Lieutenant Colonel Karyn Te Moana reckons her most dangerous assignment was in East Timor. In 1999, Lt Col Te Moana, who now heads the communications, computers and electronic warfare capability management team of the NZ Army, was in the first landing of Kiwi troops in Dili. They were surrounded by burning buildings, the militia were still firing, and the residents were hiding in the hills. “We really did rely on each other to watch each other’s back,” she says. “We worked very long hours trying to set up places to live, secure the environment for the local people to come back down and start their lives again, [and] set up the communications system.”
Dangerous as this deployment was, her toughest assignment came in 2001, when she commanded a Signal Squadron of 130 people. In the next two years she gave birth to her two sons. She worked right up until the day she gave birth to both boys, now aged three and four.
The unit was “physically very active” so the members were always out in the field, and doing physical training everyday. “This tested my leadership mettle, particularly setting an example, when [I was] heavily pregnant and physically very tired.” She managed the situation by limiting her physical workload towards the end of her pregnancy. Until then, Lt Te Moana says she has not seen an army officer command a unit while pregnant.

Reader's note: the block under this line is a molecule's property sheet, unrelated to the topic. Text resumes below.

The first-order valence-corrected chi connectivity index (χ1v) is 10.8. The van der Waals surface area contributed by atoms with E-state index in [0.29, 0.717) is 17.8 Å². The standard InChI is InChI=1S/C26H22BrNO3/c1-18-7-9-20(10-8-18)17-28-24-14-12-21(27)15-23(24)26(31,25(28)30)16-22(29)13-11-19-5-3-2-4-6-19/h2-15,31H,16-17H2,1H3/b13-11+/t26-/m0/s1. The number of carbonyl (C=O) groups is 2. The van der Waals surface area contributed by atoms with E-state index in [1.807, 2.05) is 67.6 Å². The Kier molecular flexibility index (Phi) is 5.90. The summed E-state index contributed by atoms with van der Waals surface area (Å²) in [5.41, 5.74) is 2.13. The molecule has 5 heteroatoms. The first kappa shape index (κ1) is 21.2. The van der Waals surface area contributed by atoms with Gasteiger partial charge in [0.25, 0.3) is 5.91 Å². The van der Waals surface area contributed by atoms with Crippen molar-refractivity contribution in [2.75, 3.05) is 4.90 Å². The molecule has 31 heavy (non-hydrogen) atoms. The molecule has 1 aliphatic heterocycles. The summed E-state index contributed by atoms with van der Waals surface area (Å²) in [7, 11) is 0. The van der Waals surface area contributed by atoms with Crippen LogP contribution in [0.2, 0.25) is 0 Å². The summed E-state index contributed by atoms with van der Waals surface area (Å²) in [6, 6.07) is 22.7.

She continued to push the boundaries, even shatter stereotypes, post-pregnancy. “When I returned to full-time work after having my children, I took it upon myself to ensure that I was fit enough to pass my fitness test to the same level that I demanded of the rest of my organisation,” says Lt Col Te Moana, who can now smile as she recalls those times.
“It is all about leading by example.” The dictum, she says, is one of the 10 principles of leadership behaviour in the New Zealand Army. These principles have withstood the test of time and comprise “the best advice on leadership” she has ever received.
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